I was taking about 2000 photos a day (of all kinds), setting up studio lights, editing and printing images in the lab, selling them eventually in the photo gallery. Sometimes I had to dress up like a pirate or a dolphin and pose to photos with the guests, which was part of the job I truly hated. Imagine standing in a furry/ fluffy dolphin costume in 35 degrees Celsius sun. Fun (not)! But it was part of the job experience, so I put up with it.
I saw the World.
Greece... You name it.
If I did not get sick at the end of my last contract, I probably would have continued seeing places for a while longer. As a photographer I got to go on tours with guests – to take photos of them in front of tourist attractions. For example, I saw Giza Pyramids 13 times, hehe. Exhausting, 15-hour working day. But still fun.
Friendships I made there were for a lifetime. And I learnt to respect different nations – for their diversity and mentality.
Filipinos for their courage to leave families behind and provide them a better life by earning money onboard the ship. Balkan nationalities (Serbian, Bosnian, etc.) for their hot blood and straight-to-the-point attitude. Carribbeans for knowing how to party and dance. Latinos for their temper. Americans (erm, guests mostly) for making me laugh over their questions (“Is that elevator going to back or forward of the ship?”).
I eventually had to resign from working on ships for medical reasons. It turned out that I breathed in too much iodine from the sea salt evaporating into the air. That combined with the hard work I was doing, started truly bouncing my health down. I lost about 10 kg over a couple of months. I had constantly swollen feet and ankles – to the point where I could not fit my feet into any shoes. I was feeling weaker and weaker. At the end of my last contract I was so tired I would rather sleep during my breaks than go out in the ports of call.
When I got home, after another contract on ships and a trip around Australia in the meantime, I got diagnosed with thyroitoxicosis. In other words my thyroid got overactive, and refused to work for me. My heartbeat rate was 140 per minute, with a blood pressure extremely at the same time. The tumour in my neck had to be destroyed by the radioactive iodine therapy.
STEP 7 - the Epilogue
This story has a happy ending. Even though working on ships messed up my health (and sense of reality) completely, you must know that there are people working onboard for 10, 20, 30 years there and they are perfectly fine health-wise.
I would do it again. And if you are thinking of changing your life – do it. Do you think you will regret seeing the whole world, working with over 60 nationalities from all over the globe? You won’t. Just have a certain mindset. Even if you think you have done all the research, spoken to people who worked on ships – be aware that loneliness will kick your ass sometimes. That it is not only about seeing the new places and partying. It is truly hard work. But it will make you stronger.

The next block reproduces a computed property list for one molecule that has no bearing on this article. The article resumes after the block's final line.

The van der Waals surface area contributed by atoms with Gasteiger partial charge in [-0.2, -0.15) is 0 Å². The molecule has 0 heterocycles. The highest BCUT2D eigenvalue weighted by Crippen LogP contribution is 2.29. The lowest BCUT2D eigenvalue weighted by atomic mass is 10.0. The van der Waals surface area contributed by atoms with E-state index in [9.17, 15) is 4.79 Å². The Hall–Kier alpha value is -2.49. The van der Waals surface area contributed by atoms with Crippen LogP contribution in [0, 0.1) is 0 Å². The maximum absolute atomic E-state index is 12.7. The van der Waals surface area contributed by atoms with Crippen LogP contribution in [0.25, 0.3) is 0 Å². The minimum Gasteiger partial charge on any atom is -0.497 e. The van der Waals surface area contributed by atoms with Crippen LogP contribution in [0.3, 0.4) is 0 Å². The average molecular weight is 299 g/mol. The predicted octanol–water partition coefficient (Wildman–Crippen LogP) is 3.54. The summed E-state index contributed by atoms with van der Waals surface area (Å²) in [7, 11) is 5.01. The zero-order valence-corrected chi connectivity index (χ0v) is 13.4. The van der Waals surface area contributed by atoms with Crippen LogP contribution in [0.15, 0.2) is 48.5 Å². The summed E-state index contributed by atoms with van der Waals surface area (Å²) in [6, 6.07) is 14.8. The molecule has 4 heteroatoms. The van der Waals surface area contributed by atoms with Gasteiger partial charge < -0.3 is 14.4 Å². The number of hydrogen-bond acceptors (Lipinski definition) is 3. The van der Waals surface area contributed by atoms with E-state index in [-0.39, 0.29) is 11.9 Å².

“Things that don’t kill you, will make you stronger”.
Just like they did me.
STEP 8 – Would YOU like to work on a cruise ship?
Here are some useful links:
www.image.com - Through this company I got my job on ships.
www.rccl.com - The cruise line I worked for (as a concessionaire though)
http://www.aida.de/aida-cruises/karriere.24536.html - Aida cruises is a German cruise line that hires photographers as well. A friend of mine has been working there for a few years and she’s quite happy with her employers.
www.princess.com - I know the cruise line hires photographers as well
It has been nearly 10 years since I joined my first ship. I am currently living in the South of Poland*, with my husband that I met in London after I had quit the ships (see? Everything happens for a reason). I work in an office job but I am also developing my own business and dreaming of travelling again, soon. (*Update as of 2019: I currently live in Kent, UK).
This is the first post of my new travel blog – www.BoogiePlanet.com
This planet is too Boogie (read: exciting) to stay home!
I actually wrote another travel blog previously on a different website – www.travelpod.com/members/bogna
It took me a while to write it, so please like it and share it.
I hope it was a good adventure to read it and I inspired you in some way. Stay tuned for another story!
Bogna aka Boogie
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Hello stranger! My name is Bogna, but you can call me Boogie. I come from Poland, but currently I live in London, UK. My current vision is to:
- help people discover their stars
- be a superconscious photographer
- empower women
- be a healer of human souls and bodies
- travel the World
This website is all about the experiences I encounter and the World I see through my lens. I hope I can inspire you to travel or to go for what you would truly love. Don't forget to like my page on Facebook, follow me on Twitter and Instagram.